Overloading in generic interfaces


G

gleb.alexeev

Hello everyone!

It's my first post here.
Could anyone please explain me the behaviour of the following code?
<code>
interface IFoo<T, P>
{
void Bar(T t, P p); // (1)
void Bar(P p1, P p2); // (2)
}

class NastyFooImpl : IFoo<int, int>
{
void IFoo<int, int>.Bar(int t, int p)
{
Console.WriteLine("void IFoo<int, int>.Bar(int t, int
p)");
}

public void Bar(int p1, int p2)
{
Console.WriteLine("public void Bar(int p1, int p2)");
}
}

class Program
{
static void Test<Foo, T, P> () where Foo : IFoo<T, P>, new()
{
Foo foo = new Foo();
T t = default(T);
P p = default(P);
foo.Bar(t ,p);
foo.Bar(p, p);
}
static void Main(string[] args)
{
Test<NastyFooImpl, int, int>();
}
}
</code>

The output I'm getting using Visual Studio 2005:
<code>
void IFoo<int, int>.Bar(int t, int p)
public void Bar(int p1, int p2)
</code>

When I swap lines (1) and (2), the order of lines of output changes as
well.
Any links are greatly appreciated, especially links to C#
specification.
 
Ad

Advertisements

J

Jon Skeet [C# MVP]

It's my first post here.
Could anyone please explain me the behaviour of the following code?
<snip>

Yowser, that's horrible!

I'll look at the spec closely tonight and see whether it helps.

The fact that (as you point out) the behaviour changes depending on
interface declaration order suggests something very nasty. It feels
like it shouldn't compile, but I wouldn't like to say exactly where ;)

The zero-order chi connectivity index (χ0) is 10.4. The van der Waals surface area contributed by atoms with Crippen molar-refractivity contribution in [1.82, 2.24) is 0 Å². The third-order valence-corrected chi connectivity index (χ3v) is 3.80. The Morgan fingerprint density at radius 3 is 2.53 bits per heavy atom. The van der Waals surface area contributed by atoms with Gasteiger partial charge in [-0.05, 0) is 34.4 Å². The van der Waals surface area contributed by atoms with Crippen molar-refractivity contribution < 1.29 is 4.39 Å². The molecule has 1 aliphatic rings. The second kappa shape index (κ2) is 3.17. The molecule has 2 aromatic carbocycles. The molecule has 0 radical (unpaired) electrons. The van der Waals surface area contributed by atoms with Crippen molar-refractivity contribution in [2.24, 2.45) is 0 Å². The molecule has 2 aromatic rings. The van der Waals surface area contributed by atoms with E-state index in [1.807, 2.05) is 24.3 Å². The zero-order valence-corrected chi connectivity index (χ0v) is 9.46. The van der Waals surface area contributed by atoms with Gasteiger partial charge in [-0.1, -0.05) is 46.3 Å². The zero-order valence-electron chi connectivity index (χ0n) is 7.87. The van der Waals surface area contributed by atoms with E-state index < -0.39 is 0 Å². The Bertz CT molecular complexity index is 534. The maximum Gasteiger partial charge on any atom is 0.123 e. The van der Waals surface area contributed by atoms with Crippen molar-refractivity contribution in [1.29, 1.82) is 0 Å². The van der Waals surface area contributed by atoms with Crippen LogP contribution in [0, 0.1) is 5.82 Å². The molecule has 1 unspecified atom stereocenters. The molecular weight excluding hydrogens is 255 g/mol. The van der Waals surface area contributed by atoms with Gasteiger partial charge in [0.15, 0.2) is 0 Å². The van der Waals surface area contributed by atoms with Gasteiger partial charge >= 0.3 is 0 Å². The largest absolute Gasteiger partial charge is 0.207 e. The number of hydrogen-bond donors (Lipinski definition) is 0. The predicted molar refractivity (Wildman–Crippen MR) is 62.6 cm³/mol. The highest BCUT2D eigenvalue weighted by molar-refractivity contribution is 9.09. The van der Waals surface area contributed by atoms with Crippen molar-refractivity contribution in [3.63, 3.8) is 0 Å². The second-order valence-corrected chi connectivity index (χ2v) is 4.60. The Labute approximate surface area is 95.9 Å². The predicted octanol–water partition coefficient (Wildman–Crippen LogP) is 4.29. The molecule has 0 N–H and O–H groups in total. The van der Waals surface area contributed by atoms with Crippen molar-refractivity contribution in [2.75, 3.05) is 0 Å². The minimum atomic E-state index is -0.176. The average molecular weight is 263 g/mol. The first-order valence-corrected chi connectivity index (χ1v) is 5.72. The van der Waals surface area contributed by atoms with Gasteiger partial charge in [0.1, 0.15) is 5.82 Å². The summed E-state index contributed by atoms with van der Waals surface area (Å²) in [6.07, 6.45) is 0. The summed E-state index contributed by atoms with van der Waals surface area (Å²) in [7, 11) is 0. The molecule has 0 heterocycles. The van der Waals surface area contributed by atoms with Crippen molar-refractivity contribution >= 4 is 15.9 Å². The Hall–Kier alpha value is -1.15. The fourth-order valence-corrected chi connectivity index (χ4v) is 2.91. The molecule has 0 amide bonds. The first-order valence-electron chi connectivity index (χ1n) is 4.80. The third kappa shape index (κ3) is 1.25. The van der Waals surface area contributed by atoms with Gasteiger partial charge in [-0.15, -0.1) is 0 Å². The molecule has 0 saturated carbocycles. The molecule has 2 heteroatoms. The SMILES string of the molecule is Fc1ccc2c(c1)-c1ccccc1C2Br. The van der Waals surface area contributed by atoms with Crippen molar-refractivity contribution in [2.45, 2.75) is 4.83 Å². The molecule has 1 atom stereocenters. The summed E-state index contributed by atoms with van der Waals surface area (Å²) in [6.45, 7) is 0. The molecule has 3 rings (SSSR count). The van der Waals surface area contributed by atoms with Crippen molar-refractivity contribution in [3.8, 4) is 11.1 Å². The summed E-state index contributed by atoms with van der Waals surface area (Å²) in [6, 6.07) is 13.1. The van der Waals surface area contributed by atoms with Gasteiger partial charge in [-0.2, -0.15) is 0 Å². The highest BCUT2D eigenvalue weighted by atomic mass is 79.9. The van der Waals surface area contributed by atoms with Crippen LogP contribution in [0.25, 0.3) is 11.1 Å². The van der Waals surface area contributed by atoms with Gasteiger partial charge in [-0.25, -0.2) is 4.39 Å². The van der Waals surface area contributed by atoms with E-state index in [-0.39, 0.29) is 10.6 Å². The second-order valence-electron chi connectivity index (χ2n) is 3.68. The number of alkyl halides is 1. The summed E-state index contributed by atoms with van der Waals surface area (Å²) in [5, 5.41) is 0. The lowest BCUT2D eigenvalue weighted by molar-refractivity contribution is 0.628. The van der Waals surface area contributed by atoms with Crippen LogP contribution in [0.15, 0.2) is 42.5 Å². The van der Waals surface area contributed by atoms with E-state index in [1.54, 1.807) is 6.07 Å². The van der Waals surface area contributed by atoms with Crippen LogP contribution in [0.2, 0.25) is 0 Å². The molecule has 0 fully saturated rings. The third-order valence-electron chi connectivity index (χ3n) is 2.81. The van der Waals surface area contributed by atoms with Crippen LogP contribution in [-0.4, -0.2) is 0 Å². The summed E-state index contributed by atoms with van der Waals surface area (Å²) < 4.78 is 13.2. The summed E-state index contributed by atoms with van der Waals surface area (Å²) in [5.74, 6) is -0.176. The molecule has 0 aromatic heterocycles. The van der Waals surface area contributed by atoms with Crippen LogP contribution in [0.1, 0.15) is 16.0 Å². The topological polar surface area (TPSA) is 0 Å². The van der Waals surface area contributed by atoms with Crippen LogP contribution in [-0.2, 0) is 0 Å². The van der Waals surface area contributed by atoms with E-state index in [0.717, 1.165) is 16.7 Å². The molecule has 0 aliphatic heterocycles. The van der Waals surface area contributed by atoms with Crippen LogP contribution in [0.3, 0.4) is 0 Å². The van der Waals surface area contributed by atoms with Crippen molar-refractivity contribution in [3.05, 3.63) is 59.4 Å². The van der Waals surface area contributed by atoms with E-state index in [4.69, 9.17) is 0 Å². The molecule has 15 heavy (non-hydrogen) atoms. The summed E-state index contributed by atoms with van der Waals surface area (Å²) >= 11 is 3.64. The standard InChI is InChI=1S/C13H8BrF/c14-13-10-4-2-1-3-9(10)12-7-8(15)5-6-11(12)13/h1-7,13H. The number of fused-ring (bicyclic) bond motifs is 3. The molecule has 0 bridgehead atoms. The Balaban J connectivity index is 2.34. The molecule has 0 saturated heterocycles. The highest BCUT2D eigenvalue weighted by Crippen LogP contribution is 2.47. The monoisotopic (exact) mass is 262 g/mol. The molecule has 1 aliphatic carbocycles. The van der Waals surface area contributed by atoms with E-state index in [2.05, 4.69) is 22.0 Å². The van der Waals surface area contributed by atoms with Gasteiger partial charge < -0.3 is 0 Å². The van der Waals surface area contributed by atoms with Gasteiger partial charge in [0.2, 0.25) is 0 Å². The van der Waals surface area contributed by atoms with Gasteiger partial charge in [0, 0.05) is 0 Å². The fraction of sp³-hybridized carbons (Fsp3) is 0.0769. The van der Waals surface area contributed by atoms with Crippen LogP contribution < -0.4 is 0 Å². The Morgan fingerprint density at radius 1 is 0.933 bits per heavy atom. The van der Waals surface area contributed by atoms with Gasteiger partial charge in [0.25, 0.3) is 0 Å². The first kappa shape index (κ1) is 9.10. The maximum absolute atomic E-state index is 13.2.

Has this come up as an issue in production code? If so, regardless of
whether it's officially legal or what the compiler should really be
doing, I'd suggest trying to refactor things to avoid the situation -
you really don't want to have whoever reads the code next to have to
worry about it :)

Jon
 
M

Marc Gravell

I'm not sure what you expect?

Overloading is determined at compile time, and for generics note that
the overloads are fixed in *generic* terms, not for specific types;

As such, given "T t" & "P p", the only match on Bar(t,p) is via
IFoo<T,P>.Bar(t, p), and the only match on Bar(p,p) is via
IFoo<T,P>.Bar(p1, p2); because this is decided early for *all* P, T,
there isn't any ambiguity here at all. If, however, you close the
generic sooner (to int, int), then there *would* be an ambiguity:

IFoo<int, int> foo = new NastyFooImpl();
foo.Bar(5,6); // which to call?

I believe the spec mentions a related case in particular, but I can't
find the reference. It was something like:
class SomeType<T> {
this[int index] {}
this[T key] {}
}
then refererring to SomeType<int> by an int indexer. IIRC the "index"
version wins over the "key" version because it checks non-generic
members first.

But as Jon said: yowser! Is this purely academic?

Marc
 
M

Marc Gravell

Retraction; I misread the 2 lines that (when swapped) changed the
behaviour. It looks like some freakery in how the interface